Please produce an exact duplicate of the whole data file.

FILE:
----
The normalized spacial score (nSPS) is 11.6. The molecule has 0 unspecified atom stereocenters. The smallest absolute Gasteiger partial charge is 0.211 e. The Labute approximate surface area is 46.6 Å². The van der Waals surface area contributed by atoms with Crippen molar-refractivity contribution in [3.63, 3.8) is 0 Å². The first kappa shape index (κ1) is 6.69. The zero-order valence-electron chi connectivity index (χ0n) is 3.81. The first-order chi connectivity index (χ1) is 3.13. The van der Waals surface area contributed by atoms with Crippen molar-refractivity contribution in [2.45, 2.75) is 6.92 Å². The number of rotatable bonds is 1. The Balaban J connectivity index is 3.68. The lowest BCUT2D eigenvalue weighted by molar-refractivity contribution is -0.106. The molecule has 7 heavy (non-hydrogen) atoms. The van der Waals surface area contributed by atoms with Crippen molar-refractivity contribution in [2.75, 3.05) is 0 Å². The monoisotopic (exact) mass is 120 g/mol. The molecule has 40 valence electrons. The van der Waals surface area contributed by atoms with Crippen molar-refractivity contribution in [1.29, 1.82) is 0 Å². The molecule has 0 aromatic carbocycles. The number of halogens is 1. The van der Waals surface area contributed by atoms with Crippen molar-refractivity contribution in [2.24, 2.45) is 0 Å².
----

The normalized spacial score (nSPS) is 11.6. The molecule has 0 unspecified atom stereocenters. The smallest absolute Gasteiger partial charge is 0.211 e. The Labute approximate surface area is 46.6 Å². The van der Waals surface area contributed by atoms with Crippen molar-refractivity contribution in [3.63, 3.8) is 0 Å². The first kappa shape index (κ1) is 6.69. The zero-order valence-electron chi connectivity index (χ0n) is 3.81. The first-order chi connectivity index (χ1) is 3.13. The van der Waals surface area contributed by atoms with Crippen molar-refractivity contribution in [2.45, 2.75) is 6.92 Å². The number of rotatable bonds is 1. The Balaban J connectivity index is 3.68. The lowest BCUT2D eigenvalue weighted by molar-refractivity contribution is -0.106. The molecule has 7 heavy (non-hydrogen) atoms. The van der Waals surface area contributed by atoms with Crippen molar-refractivity contribution in [2.75, 3.05) is 0 Å². The monoisotopic (exact) mass is 120 g/mol. The molecule has 40 valence electrons. The van der Waals surface area contributed by atoms with Crippen molar-refractivity contribution in [1.29, 1.82) is 0 Å². The molecule has 0 aromatic carbocycles. The number of halogens is 1. The van der Waals surface area contributed by atoms with Crippen molar-refractivity contribution in [2.24, 2.45) is 0 Å².